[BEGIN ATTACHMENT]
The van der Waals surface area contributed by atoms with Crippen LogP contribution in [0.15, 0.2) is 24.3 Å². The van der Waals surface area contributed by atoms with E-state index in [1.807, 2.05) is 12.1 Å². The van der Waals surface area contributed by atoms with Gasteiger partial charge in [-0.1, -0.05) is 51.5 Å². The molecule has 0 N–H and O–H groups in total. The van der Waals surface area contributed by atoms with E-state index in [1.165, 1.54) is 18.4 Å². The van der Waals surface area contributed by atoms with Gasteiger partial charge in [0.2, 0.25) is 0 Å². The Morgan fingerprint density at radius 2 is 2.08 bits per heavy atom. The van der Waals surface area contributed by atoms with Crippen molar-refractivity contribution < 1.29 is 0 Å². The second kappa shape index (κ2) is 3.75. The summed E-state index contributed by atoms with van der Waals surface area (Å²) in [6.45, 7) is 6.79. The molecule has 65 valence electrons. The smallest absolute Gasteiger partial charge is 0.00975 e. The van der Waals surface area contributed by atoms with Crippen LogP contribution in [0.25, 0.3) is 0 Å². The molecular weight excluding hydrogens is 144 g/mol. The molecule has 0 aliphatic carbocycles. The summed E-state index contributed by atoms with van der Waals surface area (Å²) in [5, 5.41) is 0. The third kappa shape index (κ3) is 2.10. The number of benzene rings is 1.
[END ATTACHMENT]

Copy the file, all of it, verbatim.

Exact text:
The van der Waals surface area contributed by atoms with Crippen LogP contribution in [0.15, 0.2) is 24.3 Å². The van der Waals surface area contributed by atoms with E-state index in [1.807, 2.05) is 12.1 Å². The van der Waals surface area contributed by atoms with Gasteiger partial charge in [-0.1, -0.05) is 51.5 Å². The molecule has 0 N–H and O–H groups in total. The van der Waals surface area contributed by atoms with E-state index in [1.165, 1.54) is 18.4 Å². The van der Waals surface area contributed by atoms with Gasteiger partial charge in [0.2, 0.25) is 0 Å². The Morgan fingerprint density at radius 2 is 2.08 bits per heavy atom. The van der Waals surface area contributed by atoms with Crippen molar-refractivity contribution < 1.29 is 0 Å². The second kappa shape index (κ2) is 3.75. The summed E-state index contributed by atoms with van der Waals surface area (Å²) in [6.45, 7) is 6.79. The molecule has 65 valence electrons. The smallest absolute Gasteiger partial charge is 0.00975 e. The van der Waals surface area contributed by atoms with Crippen LogP contribution in [0.25, 0.3) is 0 Å². The molecular weight excluding hydrogens is 144 g/mol. The molecule has 0 aliphatic carbocycles. The summed E-state index contributed by atoms with van der Waals surface area (Å²) in [5, 5.41) is 0. The third kappa shape index (κ3) is 2.10. The number of benzene rings is 1.